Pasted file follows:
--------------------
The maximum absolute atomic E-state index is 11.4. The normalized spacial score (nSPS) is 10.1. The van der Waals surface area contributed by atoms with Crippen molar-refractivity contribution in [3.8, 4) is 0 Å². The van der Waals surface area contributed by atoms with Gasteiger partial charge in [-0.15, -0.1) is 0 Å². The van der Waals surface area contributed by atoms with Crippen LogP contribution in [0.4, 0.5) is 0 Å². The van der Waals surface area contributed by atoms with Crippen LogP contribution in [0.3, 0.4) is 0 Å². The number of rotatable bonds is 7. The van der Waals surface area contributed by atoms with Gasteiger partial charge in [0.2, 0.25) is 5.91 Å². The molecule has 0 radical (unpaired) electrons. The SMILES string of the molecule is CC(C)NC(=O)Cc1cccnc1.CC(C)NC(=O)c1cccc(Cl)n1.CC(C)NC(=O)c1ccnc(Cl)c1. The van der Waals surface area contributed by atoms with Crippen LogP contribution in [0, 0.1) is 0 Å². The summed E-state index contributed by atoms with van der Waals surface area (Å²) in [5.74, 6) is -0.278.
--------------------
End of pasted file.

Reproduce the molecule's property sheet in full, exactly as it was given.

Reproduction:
The maximum absolute atomic E-state index is 11.4. The normalized spacial score (nSPS) is 10.1. The van der Waals surface area contributed by atoms with Crippen molar-refractivity contribution in [3.8, 4) is 0 Å². The van der Waals surface area contributed by atoms with Gasteiger partial charge in [-0.15, -0.1) is 0 Å². The van der Waals surface area contributed by atoms with Crippen LogP contribution in [0.4, 0.5) is 0 Å². The van der Waals surface area contributed by atoms with Crippen LogP contribution in [0.3, 0.4) is 0 Å². The number of rotatable bonds is 7. The van der Waals surface area contributed by atoms with Gasteiger partial charge in [0.2, 0.25) is 5.91 Å². The molecule has 0 radical (unpaired) electrons. The SMILES string of the molecule is CC(C)NC(=O)Cc1cccnc1.CC(C)NC(=O)c1cccc(Cl)n1.CC(C)NC(=O)c1ccnc(Cl)c1. The van der Waals surface area contributed by atoms with Crippen LogP contribution in [0, 0.1) is 0 Å². The summed E-state index contributed by atoms with van der Waals surface area (Å²) in [5.74, 6) is -0.278.